Type:

Other

Description:

Most people are familiar with Shel Silverstein's poem "Where the Sidewalk Ends", but do they know where and why sidewalks crack? It's a valid and worthy question, and this handy educational activity from Charles Onasch of Bowling Green State University explains just that. Here, students will learn to use fractures in sidewalks as an analog for natural outcrops and also learn how to make systematic observations of such fractures. This activity is offered as part of the "Teaching Structural Geology in the 21st Century" website maintained at Carleton College, and educators are welcome to use it in a variety of classroom settings. Visitors can read a brief summary of the activity, and then go on to download all of the necessary documentation related to the activity.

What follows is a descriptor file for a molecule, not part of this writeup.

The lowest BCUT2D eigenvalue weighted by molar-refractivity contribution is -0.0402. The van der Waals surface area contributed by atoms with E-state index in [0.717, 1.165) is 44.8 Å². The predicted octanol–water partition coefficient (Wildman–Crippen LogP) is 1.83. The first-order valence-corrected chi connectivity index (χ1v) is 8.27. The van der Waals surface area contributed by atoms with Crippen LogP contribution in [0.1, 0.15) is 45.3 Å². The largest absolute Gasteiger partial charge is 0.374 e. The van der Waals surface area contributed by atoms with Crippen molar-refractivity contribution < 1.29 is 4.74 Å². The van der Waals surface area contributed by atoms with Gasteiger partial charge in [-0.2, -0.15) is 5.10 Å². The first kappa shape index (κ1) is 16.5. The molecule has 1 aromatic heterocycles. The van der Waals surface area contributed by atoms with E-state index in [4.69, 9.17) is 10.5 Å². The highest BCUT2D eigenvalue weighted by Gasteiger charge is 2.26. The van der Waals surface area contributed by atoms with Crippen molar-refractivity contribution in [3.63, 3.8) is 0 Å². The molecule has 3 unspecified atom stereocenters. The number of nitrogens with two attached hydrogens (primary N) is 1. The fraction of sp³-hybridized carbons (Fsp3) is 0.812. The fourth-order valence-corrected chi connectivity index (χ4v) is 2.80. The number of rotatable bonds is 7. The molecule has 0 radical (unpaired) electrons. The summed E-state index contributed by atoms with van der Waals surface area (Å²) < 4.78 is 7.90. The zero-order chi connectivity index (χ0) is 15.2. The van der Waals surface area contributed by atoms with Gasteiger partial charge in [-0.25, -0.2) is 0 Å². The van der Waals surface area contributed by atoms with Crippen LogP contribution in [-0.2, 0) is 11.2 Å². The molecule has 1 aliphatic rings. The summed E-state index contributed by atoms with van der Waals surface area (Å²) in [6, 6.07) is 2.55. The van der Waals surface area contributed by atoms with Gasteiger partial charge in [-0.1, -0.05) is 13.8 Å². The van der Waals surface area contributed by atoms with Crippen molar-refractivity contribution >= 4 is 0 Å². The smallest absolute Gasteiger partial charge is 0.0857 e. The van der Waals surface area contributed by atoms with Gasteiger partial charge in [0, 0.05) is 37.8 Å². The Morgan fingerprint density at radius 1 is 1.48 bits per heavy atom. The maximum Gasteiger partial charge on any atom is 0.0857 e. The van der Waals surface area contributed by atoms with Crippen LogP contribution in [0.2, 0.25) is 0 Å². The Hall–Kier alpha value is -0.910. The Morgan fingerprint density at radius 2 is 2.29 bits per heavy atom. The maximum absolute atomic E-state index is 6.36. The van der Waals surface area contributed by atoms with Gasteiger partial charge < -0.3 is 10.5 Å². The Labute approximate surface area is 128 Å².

Subjects:

  • Science > General
  • Science > Geology
  • Education > General

Education Levels:

  • Grade 1
  • Grade 2
  • Grade 3
  • Grade 4
  • Grade 5
  • Grade 6
  • Grade 7
  • Grade 8
  • Grade 9
  • Grade 10
  • Grade 11
  • Grade 12

Keywords:

Informal Education,NSDL_SetSpec_ncs-NSDL-COLLECTION-000-003-112-021,Vocational/Professional Development Education,NSDL,Science -- Geology,Undergraduate (Upper Division),Technical Education (Lower Division),Science,Undergraduate (Lower Division),General Public,Higher Education,oai:nsdl.org:2200/20110201182901654T,Science -- Instructional issues,Education,Geoscience,Technical Education (Upper Division)

Language:

English

Access Privileges:

Public - Available to anyone

License Deed:

Creative Commons Attribution Non-Commercial Share Alike

Collections:

None
This resource has not yet been aligned.
Curriki Rating
'NR' - This resource has not been rated
NR
'NR' - This resource has not been rated

This resource has not yet been reviewed.

Not Rated Yet.

Non-profit Tax ID # 203478467